Latest swimming adventures

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Read more about my channel swim and training on my blog.


A series of articles that I wrote for the New England Masters Swimming newsletter

Marathon Swimming is a Team Sport

Maybe You Should Have Your Head Examined: Lessons From Cold Water Swimming


photo of Lake George

photo of Lake George

Training swim in Lake George, NY, June 2008

Lake George 41K Marathon Swim, June 2007


Boston Light Swim 2005

Dori Miller swimming in Boston Harbor

Photo © John Werner

I have lived in Boston for seven years, but I always forget about the Boston Harbor. I know that there’s a harbor, but it’s not the body of water that I think of. I think about the Charles River, the pool at BU and Walden Pond. On Saturday, August 6th, I participated in the Boston Light Swim and discovered a whole new world.

The Boston Light Swim, a local tradition since 1908, is the oldest marathon swim race in America. The race starts at the Harbor Lighthouse on Little Brewster Island, continues on past Georges Island and Rainsford Island, under the Long Island Bridge, around Thompson Island, and finishes at the L Street Bathhouse in South Boston.

We learned about the history of the race from race director John Werner and veteran BLS swimmer Fred Knight at the pre-race dinner held the night before. The swimmers who participated in this year’s swim represented three countries and five states. Everyone told their story about the places they had swum around the world and why they were swimming the Boston Light.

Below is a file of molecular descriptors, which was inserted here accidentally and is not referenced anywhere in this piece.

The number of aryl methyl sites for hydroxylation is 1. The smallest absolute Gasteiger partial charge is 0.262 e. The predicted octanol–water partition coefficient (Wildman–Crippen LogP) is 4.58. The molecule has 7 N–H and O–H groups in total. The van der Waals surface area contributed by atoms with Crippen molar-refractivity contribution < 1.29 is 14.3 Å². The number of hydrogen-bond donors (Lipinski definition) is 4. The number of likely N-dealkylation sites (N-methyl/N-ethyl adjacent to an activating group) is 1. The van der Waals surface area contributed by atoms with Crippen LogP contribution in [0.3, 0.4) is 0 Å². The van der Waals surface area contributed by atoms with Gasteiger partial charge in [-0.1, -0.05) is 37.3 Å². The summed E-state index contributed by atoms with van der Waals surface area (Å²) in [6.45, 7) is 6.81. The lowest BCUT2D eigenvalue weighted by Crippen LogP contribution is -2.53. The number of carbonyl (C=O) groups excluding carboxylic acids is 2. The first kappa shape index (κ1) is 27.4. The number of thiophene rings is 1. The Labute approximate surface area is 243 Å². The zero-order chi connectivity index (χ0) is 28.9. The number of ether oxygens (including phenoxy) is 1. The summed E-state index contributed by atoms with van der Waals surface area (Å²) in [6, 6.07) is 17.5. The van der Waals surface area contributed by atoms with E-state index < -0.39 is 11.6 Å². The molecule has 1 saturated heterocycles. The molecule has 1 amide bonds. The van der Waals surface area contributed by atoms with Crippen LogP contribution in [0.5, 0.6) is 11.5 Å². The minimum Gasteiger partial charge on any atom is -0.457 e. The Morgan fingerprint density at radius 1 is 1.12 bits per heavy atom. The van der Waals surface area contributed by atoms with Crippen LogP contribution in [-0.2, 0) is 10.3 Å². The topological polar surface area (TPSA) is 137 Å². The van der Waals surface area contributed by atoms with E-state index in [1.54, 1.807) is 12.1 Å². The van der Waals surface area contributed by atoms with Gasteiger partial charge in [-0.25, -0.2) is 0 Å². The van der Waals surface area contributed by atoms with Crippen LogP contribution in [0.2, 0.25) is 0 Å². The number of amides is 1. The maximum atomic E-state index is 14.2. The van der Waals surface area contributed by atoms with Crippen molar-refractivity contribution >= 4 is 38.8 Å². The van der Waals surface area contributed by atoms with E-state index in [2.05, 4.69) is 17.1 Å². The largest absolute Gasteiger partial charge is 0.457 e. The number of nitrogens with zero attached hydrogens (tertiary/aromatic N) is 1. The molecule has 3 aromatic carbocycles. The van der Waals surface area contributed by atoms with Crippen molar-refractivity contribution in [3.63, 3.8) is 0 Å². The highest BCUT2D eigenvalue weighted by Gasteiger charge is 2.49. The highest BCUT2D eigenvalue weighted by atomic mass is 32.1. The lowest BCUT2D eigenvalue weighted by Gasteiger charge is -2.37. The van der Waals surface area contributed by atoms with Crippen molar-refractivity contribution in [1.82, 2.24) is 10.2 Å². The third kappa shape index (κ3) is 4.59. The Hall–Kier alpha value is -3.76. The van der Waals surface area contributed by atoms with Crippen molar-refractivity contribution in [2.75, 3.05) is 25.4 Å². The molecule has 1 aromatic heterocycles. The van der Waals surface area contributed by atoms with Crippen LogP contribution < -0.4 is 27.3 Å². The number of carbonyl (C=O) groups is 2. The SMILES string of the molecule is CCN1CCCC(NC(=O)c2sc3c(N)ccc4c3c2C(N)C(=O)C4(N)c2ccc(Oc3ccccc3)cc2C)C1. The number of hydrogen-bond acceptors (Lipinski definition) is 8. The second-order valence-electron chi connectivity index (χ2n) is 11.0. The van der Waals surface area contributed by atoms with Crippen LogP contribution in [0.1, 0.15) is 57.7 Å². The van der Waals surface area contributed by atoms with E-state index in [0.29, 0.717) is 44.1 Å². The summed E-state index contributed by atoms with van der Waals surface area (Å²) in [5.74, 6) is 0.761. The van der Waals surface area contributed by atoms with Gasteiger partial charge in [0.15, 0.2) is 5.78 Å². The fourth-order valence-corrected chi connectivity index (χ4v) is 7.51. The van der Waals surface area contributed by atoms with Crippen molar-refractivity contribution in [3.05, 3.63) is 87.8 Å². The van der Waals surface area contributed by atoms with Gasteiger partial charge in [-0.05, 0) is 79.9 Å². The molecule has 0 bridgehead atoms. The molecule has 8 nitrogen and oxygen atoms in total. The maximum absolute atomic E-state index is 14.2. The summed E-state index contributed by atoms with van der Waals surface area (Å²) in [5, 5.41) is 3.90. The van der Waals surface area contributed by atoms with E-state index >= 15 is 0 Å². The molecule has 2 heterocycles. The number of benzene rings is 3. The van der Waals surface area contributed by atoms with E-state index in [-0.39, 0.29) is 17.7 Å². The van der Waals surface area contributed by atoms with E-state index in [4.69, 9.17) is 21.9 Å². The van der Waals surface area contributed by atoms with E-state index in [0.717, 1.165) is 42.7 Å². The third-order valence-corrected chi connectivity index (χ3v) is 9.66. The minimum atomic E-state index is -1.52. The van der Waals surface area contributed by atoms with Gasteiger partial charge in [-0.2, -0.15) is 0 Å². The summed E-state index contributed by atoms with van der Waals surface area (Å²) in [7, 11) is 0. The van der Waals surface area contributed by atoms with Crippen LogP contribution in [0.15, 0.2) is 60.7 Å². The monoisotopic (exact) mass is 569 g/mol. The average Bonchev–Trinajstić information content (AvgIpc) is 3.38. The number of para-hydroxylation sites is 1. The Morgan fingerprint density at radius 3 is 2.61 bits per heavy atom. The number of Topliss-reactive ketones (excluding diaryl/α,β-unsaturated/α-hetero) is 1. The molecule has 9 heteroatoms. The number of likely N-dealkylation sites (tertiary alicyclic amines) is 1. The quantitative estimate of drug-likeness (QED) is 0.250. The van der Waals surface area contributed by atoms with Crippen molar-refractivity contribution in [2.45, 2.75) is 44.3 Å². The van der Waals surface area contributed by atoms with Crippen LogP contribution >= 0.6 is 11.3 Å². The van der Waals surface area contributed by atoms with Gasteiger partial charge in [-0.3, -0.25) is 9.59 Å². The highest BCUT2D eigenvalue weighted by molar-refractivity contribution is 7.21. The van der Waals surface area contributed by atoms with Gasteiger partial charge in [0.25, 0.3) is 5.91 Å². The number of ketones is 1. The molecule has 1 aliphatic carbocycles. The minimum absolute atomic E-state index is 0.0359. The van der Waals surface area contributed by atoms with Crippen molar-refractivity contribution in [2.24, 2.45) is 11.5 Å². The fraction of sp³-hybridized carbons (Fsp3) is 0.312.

At 6 am, the swimmers and their support crews arrived at the Boston Yacht Club to board their boats and ride to the Boston Light on Little Brewster Island. My friends Jen, Dave and Dave were acting as my support crew. Bill, from my running club volunteered his boat to assist my swim.

On the boat ride out to the start, I watched the shore disappear and noted the landmarks on the islands that I should look for on the swim back. We were helping another swimmer; Kate and her crew tow their small boat to the start. It bounced around erratically in our wake. Below deck I checked my fuel supplies, adjusted my goggles (more than once), and applied a little Vaseline under the shoulder straps of my suit.